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As soon as the Æbleskiver hit our table at Domku, Carrie had a flash of déjà vu.  For my wife, these Danish balls of pancake dough brought back pleasant memories of her State Department childhood in the Netherlands, where the bite-sized breakfast snacks are known as poffertjes.

Your own Y&H, however, had a flash of horror. These babies in Petworth were practically blackened on one side, which no powdered sugar could hide! (See pic above.)

I asked Carrie if she remembered whether poffertjes were supposed to boast such burn marks. Best she could recall, the poffertjes of her youth were golden brown, free of any such renegade scorching. I looked around us. The folks at a table outside had also ordered Æbleskiver, and their dough balls looked like partial eclipses, too.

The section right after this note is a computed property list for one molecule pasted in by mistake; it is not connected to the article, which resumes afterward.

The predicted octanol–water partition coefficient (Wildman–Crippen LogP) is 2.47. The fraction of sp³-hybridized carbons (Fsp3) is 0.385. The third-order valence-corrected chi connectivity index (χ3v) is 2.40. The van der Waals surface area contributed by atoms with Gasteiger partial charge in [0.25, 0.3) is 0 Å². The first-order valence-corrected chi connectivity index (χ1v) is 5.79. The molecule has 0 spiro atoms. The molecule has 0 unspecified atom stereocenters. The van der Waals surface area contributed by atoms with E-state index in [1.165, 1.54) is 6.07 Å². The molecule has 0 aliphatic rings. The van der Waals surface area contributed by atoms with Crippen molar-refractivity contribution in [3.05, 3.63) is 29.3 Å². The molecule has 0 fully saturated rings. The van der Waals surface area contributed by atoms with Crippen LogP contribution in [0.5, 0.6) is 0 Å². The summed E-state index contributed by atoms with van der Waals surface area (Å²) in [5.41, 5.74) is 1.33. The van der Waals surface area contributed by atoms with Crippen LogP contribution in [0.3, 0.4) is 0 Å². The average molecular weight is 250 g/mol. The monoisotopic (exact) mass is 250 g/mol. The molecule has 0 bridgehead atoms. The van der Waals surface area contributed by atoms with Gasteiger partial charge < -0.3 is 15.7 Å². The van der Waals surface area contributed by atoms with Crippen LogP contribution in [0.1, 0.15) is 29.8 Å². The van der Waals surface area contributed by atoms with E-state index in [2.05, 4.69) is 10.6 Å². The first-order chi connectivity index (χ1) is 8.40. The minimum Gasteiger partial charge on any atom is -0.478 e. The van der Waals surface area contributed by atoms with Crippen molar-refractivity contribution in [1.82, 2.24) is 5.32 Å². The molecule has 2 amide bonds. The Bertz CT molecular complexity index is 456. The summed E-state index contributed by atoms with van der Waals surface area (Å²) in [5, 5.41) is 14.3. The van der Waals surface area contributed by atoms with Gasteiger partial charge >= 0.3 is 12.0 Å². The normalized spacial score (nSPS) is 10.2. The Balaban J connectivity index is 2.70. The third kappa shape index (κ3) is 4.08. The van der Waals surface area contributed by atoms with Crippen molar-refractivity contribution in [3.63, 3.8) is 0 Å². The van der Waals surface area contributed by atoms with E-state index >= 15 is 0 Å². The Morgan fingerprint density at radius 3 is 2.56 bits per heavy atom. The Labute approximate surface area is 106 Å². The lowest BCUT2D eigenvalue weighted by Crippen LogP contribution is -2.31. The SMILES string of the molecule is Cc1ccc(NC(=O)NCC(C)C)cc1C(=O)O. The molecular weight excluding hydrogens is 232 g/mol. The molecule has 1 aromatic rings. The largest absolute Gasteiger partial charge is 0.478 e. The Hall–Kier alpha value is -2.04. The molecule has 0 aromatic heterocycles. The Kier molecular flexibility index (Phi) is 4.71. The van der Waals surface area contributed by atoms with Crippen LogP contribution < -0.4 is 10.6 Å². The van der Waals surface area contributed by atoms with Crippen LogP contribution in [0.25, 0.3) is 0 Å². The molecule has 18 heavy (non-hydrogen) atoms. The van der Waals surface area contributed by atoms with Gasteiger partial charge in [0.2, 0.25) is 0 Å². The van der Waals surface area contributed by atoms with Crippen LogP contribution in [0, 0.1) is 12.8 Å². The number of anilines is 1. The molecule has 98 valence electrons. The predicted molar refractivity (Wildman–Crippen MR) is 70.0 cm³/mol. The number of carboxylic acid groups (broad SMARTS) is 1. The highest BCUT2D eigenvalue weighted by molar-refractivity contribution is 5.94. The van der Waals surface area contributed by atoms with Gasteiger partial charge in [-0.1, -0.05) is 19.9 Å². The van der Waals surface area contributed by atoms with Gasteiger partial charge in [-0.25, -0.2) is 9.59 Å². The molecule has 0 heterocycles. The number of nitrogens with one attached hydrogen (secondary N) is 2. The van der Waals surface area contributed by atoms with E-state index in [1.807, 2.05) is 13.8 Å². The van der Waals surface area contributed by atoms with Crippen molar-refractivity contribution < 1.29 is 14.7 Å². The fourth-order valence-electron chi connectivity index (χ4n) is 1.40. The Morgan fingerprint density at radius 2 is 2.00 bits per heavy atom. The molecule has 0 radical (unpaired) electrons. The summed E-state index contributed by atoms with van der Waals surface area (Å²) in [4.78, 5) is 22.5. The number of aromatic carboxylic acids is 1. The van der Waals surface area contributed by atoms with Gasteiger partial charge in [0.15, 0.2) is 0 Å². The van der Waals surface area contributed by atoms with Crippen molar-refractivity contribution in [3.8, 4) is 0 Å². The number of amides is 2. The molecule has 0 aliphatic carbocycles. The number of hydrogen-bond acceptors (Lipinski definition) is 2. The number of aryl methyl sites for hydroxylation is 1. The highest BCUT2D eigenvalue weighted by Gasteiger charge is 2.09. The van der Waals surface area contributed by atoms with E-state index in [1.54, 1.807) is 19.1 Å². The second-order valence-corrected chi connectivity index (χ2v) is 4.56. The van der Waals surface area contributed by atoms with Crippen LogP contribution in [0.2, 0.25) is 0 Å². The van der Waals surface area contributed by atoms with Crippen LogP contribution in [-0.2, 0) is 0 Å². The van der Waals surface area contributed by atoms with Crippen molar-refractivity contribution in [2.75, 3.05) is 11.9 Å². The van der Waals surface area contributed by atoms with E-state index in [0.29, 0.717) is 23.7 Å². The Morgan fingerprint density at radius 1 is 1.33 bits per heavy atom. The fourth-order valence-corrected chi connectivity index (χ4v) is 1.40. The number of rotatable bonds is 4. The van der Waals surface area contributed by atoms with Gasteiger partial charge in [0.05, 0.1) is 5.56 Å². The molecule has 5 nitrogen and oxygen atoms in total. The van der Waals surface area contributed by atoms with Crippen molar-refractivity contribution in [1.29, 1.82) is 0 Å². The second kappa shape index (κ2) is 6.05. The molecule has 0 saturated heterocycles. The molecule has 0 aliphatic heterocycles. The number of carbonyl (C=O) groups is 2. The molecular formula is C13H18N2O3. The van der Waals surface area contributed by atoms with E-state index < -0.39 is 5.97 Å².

For my tastes, the Æbleskiver didn’t taste any better than they looked. While half the exterior was burned, the interior was still partially moist and undercooked. I was mumbling to myself and Carrie that the very shape of these fat spheres would make it hard to cook the interior completely before blackening the exterior, particularly at the high heat with which these balls are griddled.

Carrie quickly grabbed her iTouch and started Googling both Æbleskiver and poffertjes. She found this page on Wiki, which included this all-importance sentence:  “Restaurant chefs are quite skilled in turning the almost baked poffertjes with a fork.”

They apparently haven’t learned that skill yet at Domku.